Supply chain management is rarely thought of as a strategic alliance. Yet the characteristics of an alliance will generate more integrated relationships, which could leverage benefits for all concerned. Consider the integration of Proctor and Gamble with their major customer Wal-Mart, the classic supplier/customer integration story that shows the cost savings and loyalty that integrated alliance approaches can generate. Or think about Starbucks and their integrated relationships with their partners Safeway and Albertsons. And contrast the DaimlerChrysler relationship with their Tier One suppliers now compared to the Chrysler Keiretsu of the past. Were the Chrysler costs lower before when they opened their kimono to their suppliers and said, "work with us to save us all money"? Or are they better off now that they are driving cost savings into the structures of their suppliers? Certainly, Tier Ones are pushing the cost issues to Tier Two suppliers. But the reality is that Tier Three suppliers are going out of business.

Managing these complex relationships like an alliance would have created a collaborative working together that would have opened the systems of supplier concerns and margin issues, to the customer constraints and investment issues. Together the possibility would exist for mutual benefit, rather than an unbalanced, untrusting and competitive relationship. Managing a supplier relationship as if it were collaboration rather than a bid gives way to outsourcing and quality enhancement, rather than suppliers who resentfully cut corners trying to squeeze profit out of a reluctant customer. It can be done - it requires a strategy, a commitment from senior management, transparency of costs and margins and longer-term contracts.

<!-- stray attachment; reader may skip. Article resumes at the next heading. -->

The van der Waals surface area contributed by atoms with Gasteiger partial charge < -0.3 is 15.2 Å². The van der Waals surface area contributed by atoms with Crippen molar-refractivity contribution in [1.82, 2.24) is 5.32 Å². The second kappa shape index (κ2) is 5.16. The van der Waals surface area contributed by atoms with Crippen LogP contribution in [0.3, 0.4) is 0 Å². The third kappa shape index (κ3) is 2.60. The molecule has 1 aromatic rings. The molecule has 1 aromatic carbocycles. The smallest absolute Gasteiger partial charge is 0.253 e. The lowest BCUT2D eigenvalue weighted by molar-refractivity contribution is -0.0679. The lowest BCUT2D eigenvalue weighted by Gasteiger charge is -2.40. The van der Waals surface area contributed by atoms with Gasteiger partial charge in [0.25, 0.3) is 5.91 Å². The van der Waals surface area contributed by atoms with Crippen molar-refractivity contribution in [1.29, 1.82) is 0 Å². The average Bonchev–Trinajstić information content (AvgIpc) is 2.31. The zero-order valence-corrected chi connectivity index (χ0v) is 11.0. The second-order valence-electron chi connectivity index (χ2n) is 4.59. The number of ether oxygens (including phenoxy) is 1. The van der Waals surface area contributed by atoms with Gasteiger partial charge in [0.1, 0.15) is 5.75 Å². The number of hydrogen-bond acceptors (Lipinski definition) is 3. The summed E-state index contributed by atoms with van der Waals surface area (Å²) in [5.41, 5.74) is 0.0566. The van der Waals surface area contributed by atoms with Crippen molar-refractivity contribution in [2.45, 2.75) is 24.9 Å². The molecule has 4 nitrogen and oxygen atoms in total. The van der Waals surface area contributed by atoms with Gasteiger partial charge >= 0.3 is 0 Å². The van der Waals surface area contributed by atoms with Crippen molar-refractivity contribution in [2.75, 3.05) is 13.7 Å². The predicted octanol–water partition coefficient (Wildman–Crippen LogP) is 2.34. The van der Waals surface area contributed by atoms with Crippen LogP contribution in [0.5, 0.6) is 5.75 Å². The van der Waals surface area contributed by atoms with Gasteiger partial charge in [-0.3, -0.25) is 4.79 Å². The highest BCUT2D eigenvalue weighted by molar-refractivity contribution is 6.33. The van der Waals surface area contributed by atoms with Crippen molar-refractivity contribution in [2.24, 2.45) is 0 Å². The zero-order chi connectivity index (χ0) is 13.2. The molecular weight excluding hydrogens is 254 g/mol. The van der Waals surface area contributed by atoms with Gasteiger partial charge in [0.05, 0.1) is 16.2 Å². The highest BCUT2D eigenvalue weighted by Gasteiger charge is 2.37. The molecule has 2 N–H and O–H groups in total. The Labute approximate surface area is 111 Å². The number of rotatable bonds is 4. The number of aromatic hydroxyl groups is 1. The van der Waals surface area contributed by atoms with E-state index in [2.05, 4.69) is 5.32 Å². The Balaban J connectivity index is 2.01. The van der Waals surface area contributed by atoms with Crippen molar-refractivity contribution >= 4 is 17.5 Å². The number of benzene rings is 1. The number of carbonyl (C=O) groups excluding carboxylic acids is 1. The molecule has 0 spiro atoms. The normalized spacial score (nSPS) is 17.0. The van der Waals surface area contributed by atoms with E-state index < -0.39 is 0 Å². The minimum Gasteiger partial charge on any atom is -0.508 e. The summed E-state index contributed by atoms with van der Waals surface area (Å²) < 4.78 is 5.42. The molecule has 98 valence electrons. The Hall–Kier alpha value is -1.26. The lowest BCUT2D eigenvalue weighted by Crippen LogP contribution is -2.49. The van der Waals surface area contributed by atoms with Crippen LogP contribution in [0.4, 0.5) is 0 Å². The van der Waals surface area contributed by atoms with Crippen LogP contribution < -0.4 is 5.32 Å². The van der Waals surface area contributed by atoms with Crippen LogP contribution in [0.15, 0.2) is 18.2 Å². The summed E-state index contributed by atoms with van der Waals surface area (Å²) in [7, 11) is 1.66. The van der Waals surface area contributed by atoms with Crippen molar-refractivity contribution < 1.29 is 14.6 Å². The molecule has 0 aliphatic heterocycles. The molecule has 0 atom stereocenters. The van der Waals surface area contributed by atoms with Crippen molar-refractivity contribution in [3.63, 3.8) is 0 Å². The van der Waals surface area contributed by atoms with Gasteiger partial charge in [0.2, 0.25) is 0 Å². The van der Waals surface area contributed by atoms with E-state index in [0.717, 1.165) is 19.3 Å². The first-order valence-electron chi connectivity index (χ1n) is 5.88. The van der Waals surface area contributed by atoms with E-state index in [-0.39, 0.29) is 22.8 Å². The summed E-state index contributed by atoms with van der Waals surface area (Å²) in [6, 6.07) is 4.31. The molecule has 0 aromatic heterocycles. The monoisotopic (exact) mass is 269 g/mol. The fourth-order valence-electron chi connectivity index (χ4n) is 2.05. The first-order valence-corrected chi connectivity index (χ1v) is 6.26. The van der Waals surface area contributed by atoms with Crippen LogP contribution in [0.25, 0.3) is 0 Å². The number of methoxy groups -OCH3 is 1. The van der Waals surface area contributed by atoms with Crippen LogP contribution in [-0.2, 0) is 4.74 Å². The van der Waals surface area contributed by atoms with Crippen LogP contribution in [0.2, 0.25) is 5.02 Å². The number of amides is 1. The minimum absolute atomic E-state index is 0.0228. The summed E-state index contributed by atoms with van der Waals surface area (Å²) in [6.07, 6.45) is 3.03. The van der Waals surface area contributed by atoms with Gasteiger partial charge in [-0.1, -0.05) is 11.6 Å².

I have seen it work. Take Butler Manufacturing Company Kansas City, Missouri in their delivery of construction services for multiple-site customers on a collaborative supplier basis. Examples include Toys R Us Wal-Mart FedEx Ground, and many more retailers, manufacturers and distributors. It works-for Butler and for the customer. Butler looks at the entire enterprise, the whole construction project or program, and the customer's needs from building concept to move-in and start-up. And they share information and value all along the value chain. Everyone benefits. This 100-year-old market leader has the most loyal of customers who come back again and again, rolling out huge chains of stores and warehouses, returning always to Butler Manufacturing Company, the company that partners with them. This process has been proven to deliver unmistakable benefits over the alternative of consistently relying on the lowest cost material supplier. Managing a supply relationship like an alliance can leverage benefits that in traditional supply relationships seem unimaginable.

© Copyright Larraine Segil. All Rights Reserved.